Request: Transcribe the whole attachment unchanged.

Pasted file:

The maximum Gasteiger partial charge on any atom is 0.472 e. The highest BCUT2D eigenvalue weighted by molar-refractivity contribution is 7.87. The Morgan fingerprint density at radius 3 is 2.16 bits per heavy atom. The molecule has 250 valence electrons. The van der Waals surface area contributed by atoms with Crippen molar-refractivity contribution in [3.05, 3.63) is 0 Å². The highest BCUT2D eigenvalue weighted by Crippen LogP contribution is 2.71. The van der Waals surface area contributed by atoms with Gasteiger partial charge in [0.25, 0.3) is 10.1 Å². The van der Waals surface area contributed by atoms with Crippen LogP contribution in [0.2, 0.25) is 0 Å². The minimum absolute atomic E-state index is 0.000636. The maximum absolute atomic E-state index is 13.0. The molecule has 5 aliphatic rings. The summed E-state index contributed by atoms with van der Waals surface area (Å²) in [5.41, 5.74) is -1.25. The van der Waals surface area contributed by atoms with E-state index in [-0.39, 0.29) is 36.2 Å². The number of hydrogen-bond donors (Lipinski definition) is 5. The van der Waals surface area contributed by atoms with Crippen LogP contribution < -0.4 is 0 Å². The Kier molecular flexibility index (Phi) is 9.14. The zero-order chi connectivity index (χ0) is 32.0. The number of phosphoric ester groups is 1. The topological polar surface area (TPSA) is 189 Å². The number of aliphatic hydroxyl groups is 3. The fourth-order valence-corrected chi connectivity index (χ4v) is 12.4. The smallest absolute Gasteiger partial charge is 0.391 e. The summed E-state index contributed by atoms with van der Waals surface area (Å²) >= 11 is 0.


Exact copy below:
The maximum Gasteiger partial charge on any atom is 0.472 e. The highest BCUT2D eigenvalue weighted by molar-refractivity contribution is 7.87. The Morgan fingerprint density at radius 3 is 2.16 bits per heavy atom. The molecule has 250 valence electrons. The van der Waals surface area contributed by atoms with Crippen molar-refractivity contribution in [3.05, 3.63) is 0 Å². The highest BCUT2D eigenvalue weighted by Crippen LogP contribution is 2.71. The van der Waals surface area contributed by atoms with Gasteiger partial charge in [0.25, 0.3) is 10.1 Å². The van der Waals surface area contributed by atoms with Crippen LogP contribution in [0.2, 0.25) is 0 Å². The minimum absolute atomic E-state index is 0.000636. The maximum absolute atomic E-state index is 13.0. The molecule has 5 aliphatic rings. The summed E-state index contributed by atoms with van der Waals surface area (Å²) in [5.41, 5.74) is -1.25. The van der Waals surface area contributed by atoms with E-state index in [-0.39, 0.29) is 36.2 Å². The number of hydrogen-bond donors (Lipinski definition) is 5. The van der Waals surface area contributed by atoms with Crippen LogP contribution < -0.4 is 0 Å². The Kier molecular flexibility index (Phi) is 9.14. The zero-order chi connectivity index (χ0) is 32.0. The number of phosphoric ester groups is 1. The topological polar surface area (TPSA) is 189 Å². The number of aliphatic hydroxyl groups is 3. The fourth-order valence-corrected chi connectivity index (χ4v) is 12.4. The smallest absolute Gasteiger partial charge is 0.391 e. The summed E-state index contributed by atoms with van der Waals surface area (Å²) >= 11 is 0.